I know there is one issue in MySQL with concurrent SELECT and INSERT. However, my question is if I open up two connections with MySQL and keep loading data using both of them, does MySQL takes data concurrently or waits for one to finish before loading another?

I’d like to know how MySQL behaves in both cases. Like when I am trying to load data in the same table or different tables concurrently when opening separate connections.

  • 2
    This question is too broad. Can you post some code and ask for specific points in code? Aug 29, 2015 at 17:49

4 Answers 4


If you will create a new connection to the database and perform inserts from both the links, then from the database's perspective, it will still be sequential.

The documentation of Concurrent Inserts for MyISAM on the MySQL's documentation page says something like this:

If MyISAM storage is used and table has no holes, multiple INSERT statements are queued and performed in sequence, concurrently with the SELECT statements.

Mind that there is no control over the order in which two concurrent inserts will take place. The order in this concurrency is at the mercy of a lot of different factors. To ensure order, by default you will have to sacrifice concurrency.

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    so what if it is same database but different tables ? Aug 30, 2015 at 16:50
  • @user3360140: in that case the connections will not be competing to lock the table. Therefore they both will get the lock and will be able to insert to both tables at the same time. Aug 30, 2015 at 16:52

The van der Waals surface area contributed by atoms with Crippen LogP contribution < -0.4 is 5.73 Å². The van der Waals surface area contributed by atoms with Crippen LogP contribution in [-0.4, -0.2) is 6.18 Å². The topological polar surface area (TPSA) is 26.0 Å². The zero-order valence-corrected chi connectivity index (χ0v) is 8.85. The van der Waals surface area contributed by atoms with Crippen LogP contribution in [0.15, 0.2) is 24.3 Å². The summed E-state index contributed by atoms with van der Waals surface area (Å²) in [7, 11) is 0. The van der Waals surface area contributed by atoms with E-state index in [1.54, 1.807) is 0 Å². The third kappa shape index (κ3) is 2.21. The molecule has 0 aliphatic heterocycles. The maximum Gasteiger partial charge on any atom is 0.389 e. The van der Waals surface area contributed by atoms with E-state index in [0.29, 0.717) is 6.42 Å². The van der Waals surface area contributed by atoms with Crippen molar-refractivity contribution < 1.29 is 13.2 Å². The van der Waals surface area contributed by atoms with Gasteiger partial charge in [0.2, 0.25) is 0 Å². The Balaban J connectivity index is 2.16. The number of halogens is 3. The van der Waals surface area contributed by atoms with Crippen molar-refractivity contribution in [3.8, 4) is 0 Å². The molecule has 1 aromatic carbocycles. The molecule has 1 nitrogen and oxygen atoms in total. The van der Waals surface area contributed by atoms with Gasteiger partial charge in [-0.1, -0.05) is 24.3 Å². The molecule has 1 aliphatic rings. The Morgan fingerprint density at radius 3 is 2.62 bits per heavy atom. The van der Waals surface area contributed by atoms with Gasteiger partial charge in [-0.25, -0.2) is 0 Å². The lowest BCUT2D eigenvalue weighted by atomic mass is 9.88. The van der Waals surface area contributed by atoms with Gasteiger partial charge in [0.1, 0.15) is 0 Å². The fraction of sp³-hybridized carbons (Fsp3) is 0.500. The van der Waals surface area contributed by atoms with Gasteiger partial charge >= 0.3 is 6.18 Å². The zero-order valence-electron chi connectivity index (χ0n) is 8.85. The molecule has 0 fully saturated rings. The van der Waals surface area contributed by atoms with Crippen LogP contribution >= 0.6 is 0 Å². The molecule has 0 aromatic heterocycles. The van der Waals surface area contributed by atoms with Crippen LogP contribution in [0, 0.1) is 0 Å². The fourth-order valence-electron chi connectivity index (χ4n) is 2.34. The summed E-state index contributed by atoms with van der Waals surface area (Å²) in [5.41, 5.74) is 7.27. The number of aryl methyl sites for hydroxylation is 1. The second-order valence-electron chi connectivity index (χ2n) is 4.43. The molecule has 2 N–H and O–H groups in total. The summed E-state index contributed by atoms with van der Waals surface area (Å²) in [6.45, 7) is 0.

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    awesome. Thanks a lot! Aug 30, 2015 at 17:10
  • Can you please update your answer as per my update? also, you mentioned, "Concurrent insertions are still subject to concurrent_insert parameter. Make sure it is not set to 0"; can you please explain that a bit further? I know concurrent_insert has to be enabled for concurrent select and inserts; but how does it effect multiple parallel inserts (same table / different table)? Aug 30, 2015 at 17:51
  • @user3360140: Updated. Sorry for the confusion there. Inserts will always be sequential. The concurrent_insert param doesn't change anything in that regard. It is about concurrent SELECT and INSERT. Aug 30, 2015 at 18:07

MySQL does support parallel data inserts into the same table.

But approaches for concurrent read/write depends upon storage engine you use.


MySQL uses row-level locking for InnoDB tables to support simultaneous write access by multiple sessions, making them suitable for multi-user, highly concurrent, and OLTP applications.


MySQL uses table-level locking for MyISAM, MEMORY, and MERGE tables, allowing only one session to update those tables at a time, making them more suitable for read-only, read-mostly, or single-user applications

But, the above mentioned behavior of MyISAM tables can be altered by concurrent_insert system variable in order to achieve concurrent write. Kindly refer to this link for details.

Hence, as a matter of fact, MySQL does support concurrent insert for InnoDB and MyISAM storage engine.


You ask about Deadlock detection, ACID and particulary MVCC, locking and transactions:

Deadlock Detection and Rollback

InnoDB automatically detects transaction deadlocks and rolls back a transaction or transactions to break the deadlock. InnoDB tries to pick small transactions to roll back, where the size of a transaction is determined by the number of rows inserted, updated, or deleted. When InnoDB performs a complete rollback of a transaction, all locks set by the transaction are released. However, if just a single SQL statement is rolled back as a result of an error, some of the locks set by the statement may be preserved. This happens because InnoDB stores row locks in a format such that it cannot know afterward which lock was set by which statement.